Dask supports several user interfaces:
Each of these user interfaces employs the same underlying parallel computing machinery, and so has the same scaling, diagnostics, resilience, and so on, but each provides a different set of parallel algorithms and programming style.
This document helps you to decide which user interface best suits your needs, and gives some general information that applies to all interfaces. The pages linked above give more information about each interface in greater depth.
Many people who start using Dask are explicitly looking for a scalable version of NumPy, Pandas, or Scikit-Learn. For these situations, the starting point within Dask is usually fairly clear. If you want scalable NumPy arrays, then start with Dask array; if you want scalable Pandas DataFrames, then start with Dask DataFrame, and so on.
These high-level interfaces copy the standard interface with slight variations. These interfaces automatically parallelize over larger datasets for you for a large subset of the API from the original project.
# Arrays import dask.array as da x = da.random.uniform(low=0, high=10, size=(10000, 10000), # normal numpy code chunks=(1000, 1000)) # break into chunks of size 1000x1000 y = x + x.T - x.mean(axis=0) # Use normal syntax for high level algorithms # DataFrames import dask.dataframe as dd df = dd.read_csv('2018-*-*.csv', parse_dates='timestamp', # normal Pandas code blocksize=64000000) # break text into 64MB chunks s = df.groupby('name').balance.mean() # Use normal syntax for high level algorithms # Bags / lists import dask.bag as db b = db.read_text('*.json').map(json.loads) total = (b.filter(lambda d: d['name'] == 'Alice') .map(lambda d: d['balance']) .sum())
It is important to remember that, while APIs may be similar, some differences do exist. Additionally, the performance of some algorithms may differ from their in-memory counterparts due to the advantages and disadvantages of parallel programming. Some thought and attention is still required when using Dask.
Often when parallelizing existing code bases or building custom algorithms, you run into code that is parallelizable, but isn't just a big DataFrame or array. Consider the for-loopy code below:
results =  for a in A: for b in B: if a < b: c = f(a, b) else: c = g(a, b) results.append(c)
There is potential parallelism in this code (the many calls to
can be done in parallel), but it's not clear how to rewrite it into a big
array or DataFrame so that it can use a higher-level API. Even if you could
rewrite it into one of these paradigms, it's not clear that this would be a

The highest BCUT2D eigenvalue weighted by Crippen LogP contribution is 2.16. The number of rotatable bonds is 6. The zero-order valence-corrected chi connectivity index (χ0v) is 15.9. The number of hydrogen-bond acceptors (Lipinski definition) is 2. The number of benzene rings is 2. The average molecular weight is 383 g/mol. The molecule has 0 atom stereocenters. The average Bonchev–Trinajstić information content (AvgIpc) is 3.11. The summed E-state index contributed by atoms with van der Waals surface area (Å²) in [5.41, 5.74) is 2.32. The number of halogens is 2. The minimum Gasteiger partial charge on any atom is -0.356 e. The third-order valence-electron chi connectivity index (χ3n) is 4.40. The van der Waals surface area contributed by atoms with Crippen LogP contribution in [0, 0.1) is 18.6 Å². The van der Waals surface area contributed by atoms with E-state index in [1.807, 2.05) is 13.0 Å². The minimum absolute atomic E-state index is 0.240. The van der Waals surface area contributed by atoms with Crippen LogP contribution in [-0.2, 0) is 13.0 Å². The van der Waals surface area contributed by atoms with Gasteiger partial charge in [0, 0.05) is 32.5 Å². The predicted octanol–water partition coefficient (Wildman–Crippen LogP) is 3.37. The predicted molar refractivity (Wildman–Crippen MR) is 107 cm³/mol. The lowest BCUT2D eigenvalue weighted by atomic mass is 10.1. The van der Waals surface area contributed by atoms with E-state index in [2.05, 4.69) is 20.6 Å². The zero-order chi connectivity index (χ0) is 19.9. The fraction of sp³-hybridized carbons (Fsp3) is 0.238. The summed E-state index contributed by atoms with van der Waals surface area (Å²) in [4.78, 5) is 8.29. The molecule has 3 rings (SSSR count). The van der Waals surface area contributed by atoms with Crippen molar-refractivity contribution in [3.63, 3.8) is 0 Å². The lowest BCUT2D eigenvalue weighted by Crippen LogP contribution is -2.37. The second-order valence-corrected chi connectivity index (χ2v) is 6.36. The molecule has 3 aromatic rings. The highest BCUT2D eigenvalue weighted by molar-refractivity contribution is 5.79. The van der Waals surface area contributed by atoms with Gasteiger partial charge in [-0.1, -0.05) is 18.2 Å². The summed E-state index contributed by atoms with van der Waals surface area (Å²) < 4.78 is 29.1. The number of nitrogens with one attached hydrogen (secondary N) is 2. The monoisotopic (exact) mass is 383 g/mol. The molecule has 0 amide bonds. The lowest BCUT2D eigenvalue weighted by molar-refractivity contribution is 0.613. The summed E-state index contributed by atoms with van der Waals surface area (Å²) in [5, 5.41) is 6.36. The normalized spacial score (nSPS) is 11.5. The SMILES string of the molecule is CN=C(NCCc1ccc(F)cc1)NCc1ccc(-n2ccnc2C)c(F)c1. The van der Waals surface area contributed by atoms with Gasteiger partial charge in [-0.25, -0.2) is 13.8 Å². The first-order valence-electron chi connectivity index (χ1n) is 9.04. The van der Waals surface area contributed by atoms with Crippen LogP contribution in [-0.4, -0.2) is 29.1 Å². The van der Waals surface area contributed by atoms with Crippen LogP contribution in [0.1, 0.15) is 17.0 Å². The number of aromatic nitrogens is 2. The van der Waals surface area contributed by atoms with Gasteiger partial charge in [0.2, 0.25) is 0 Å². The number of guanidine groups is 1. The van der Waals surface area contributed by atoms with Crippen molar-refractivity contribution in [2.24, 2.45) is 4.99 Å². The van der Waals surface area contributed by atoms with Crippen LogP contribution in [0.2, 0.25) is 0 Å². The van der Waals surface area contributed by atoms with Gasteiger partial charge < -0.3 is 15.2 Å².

good idea. Much of the meaning would likely be lost in translation, and this
process would become much more difficult for more complex systems.
Instead, Dask's lower-level APIs let you write parallel code one function call at a time within the context of your existing for loops. A common solution here is to use :doc:`Dask delayed <delayed>` to wrap individual function calls into a lazily constructed task graph:
import dask lazy_results =  for a in A: for b in B: if a < b: c = dask.delayed(f)(a, b) # add lazy task else: c = dask.delayed(g)(a, b) # add lazy task lazy_results.append(c) results = dask.compute(*lazy_results) # compute all in parallel
Combining High- and Low-Level Interfaces
It is common to combine high- and low-level interfaces. For example, you might use Dask array/bag/dataframe to load in data and do initial pre-processing, then switch to Dask delayed for a custom algorithm that is specific to your domain, then switch back to Dask array/dataframe to clean up and store results. Understanding both sets of user interfaces, and how to switch between them, can be a productive combination.
# Convert to a list of delayed Pandas dataframes delayed_values = df.to_delayed() # Manipulate delayed values arbitrarily as you like # Convert many delayed Pandas DataFrames back to a single Dask DataFrame df = dd.from_delayed(delayed_values)
Laziness and Computing
Most Dask user interfaces are lazy, meaning that they do not evaluate until
you explicitly ask for a result using the
# This array syntax doesn't cause computation y = x + x.T - x.mean(axis=0) # Trigger computation by explicitly calling the compute method y = y.compute()
If you have multiple results that you want to compute at the same time, use the
dask.compute function. This can share intermediate results and so be more
# compute multiple results at the same time with the compute function min, max = dask.compute(y.min(), y.max())
Note that the
compute() function returns in-memory results. It converts
Dask DataFrames to Pandas DataFrames, Dask arrays to NumPy arrays, and Dask
bags to lists. You should only call compute on results that will fit